Back to Berkeley: Berkeley Landmarks Are Everywhere You Look By DANIELLA THOMPSONSpecial to the Planet

Friday August 26, 2005

If you’ve driven around California, you’ll no doubt have seen the ubiquitous signs that grace the entrance to various cities, directing you to the historic district (often downtown) or what’s left of it. Berkeley has no such sign—probably because it’s preserved more of its historic heritage than most cities, and because our landmarks aren’t confined to one area but can be found all over town. 

At the heart of Berkeley is the UC campus, whose classic Beaux Arts core was designed by John Galen Howard between 1902 and 1924. The campus plan was created as a result of the Phoebe Apperson Hearst International Architectural Competition of 1898–99. 

Although Howard did not win the competition, he was appointed Supervising Architect and determined the look of the campus, designing two dozen structures, including its most famous sites: Sather Tower (the campanile), Sather Gate, Doe Library, Hearst Greek Theatre, California Memorial Stadium, Wheeler Hall, California Hall, and Hearst Memorial Mining Building. 

Many of the buildings are clad in granite (or stucco when the budget was tight) and surmounted by red tile roofs; a few are Brown Shingles in the Arts & Crafts style. As an ensemble, they constitute California Historic Landmark No. 946 and are also individuall y listed on the National Register of Historic Places. 

Berkeley’s earliest founding community was Ocean View, on the shore of San Francisco Bay. The former town, now West Berkeley, is home to a large collection of 19th-century architecture. Strolling along the 800 block of Delaware Street with its boardwalks, water towers, picket fences, and beautifully restored Victorians, the visitor can taste the rural character that once defined this neighborhood.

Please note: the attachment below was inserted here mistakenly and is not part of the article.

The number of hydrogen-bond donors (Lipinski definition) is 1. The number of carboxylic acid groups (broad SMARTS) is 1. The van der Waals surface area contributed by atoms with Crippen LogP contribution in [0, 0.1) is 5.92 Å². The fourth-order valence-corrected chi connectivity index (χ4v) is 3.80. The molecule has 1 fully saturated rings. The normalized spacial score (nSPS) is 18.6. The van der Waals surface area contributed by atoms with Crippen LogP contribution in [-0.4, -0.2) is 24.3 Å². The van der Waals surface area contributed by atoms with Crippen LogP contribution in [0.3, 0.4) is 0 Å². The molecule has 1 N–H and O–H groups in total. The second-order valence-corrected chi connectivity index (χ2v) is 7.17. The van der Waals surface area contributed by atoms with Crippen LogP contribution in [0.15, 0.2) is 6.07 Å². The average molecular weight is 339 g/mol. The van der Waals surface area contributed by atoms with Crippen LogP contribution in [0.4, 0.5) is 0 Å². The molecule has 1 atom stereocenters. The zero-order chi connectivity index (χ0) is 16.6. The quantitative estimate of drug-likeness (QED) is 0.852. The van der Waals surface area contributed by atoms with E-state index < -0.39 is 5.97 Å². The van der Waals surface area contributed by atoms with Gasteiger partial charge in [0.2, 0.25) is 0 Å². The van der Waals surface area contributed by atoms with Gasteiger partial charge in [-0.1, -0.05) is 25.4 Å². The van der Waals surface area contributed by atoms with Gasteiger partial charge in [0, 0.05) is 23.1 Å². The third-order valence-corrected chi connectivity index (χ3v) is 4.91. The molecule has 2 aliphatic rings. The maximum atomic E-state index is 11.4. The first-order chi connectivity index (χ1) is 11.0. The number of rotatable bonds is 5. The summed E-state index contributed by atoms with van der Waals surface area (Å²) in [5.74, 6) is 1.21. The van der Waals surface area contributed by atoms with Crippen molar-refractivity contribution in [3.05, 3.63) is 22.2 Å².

At 834 Delaware St., you’ll see the charming ye llow building that served as Captain Bowen’s Inn since 1854. Queen Anne houses and 19th-century workmen’s cottages are scattered on surrounding streets, just steps away from the elegant shops and restaurants of Fourth Street. Delaware Street Historic Dist rict; National Register of Historic Places. 

Just south of UC campus, at 2315 Durant Ave., stands the Berkeley City Club, designed in 1929 by Julia Morgan. Like Morgan’s Hearst Castle, the six-story clubhouse combines Moorish and Gothic elements that earn ed it the moniker “The Little Castle.” 

Originally the Berkeley Women’s City Club, it was entirely financed by subscriptions from 4,000 women. The fabulous interiors include an indoor swimming pool, a ballroom, various reception halls, dining rooms, courtyards, and a terrace. 

The building is now run as a hotel, and the restaurant is open to the public. California Historic Landmark No. 908; National Register of Historic Places. 

About a mile north of the UC campus, the Berkeley Municipal Rose Garden is a favorite venue for June weddings, tennis games, picnics, hiking, or daydreaming. A Depression-era Civil Works Progress Project, the garden was opened in September 1937. 

Arranged in an amphitheater, wide stone terraces planted with fragrant rose bushes face west toward the Golden Gate. A semicircular redwood pergola draped with climbing roses crowns the terraces. 

Boasting 3,000 rose bushes and 250 varieties of roses, the garden, City of Berkeley Landmark #189, is considered by many to be the finest rose garden in Northern California.. A block to the south on Euclid Avenue, the famous Rose Walk (City of Berkeley Landmark #9), laid out by Bernard Maybeck, and lined with cottages by Henry Gutterson, is worth a look as well.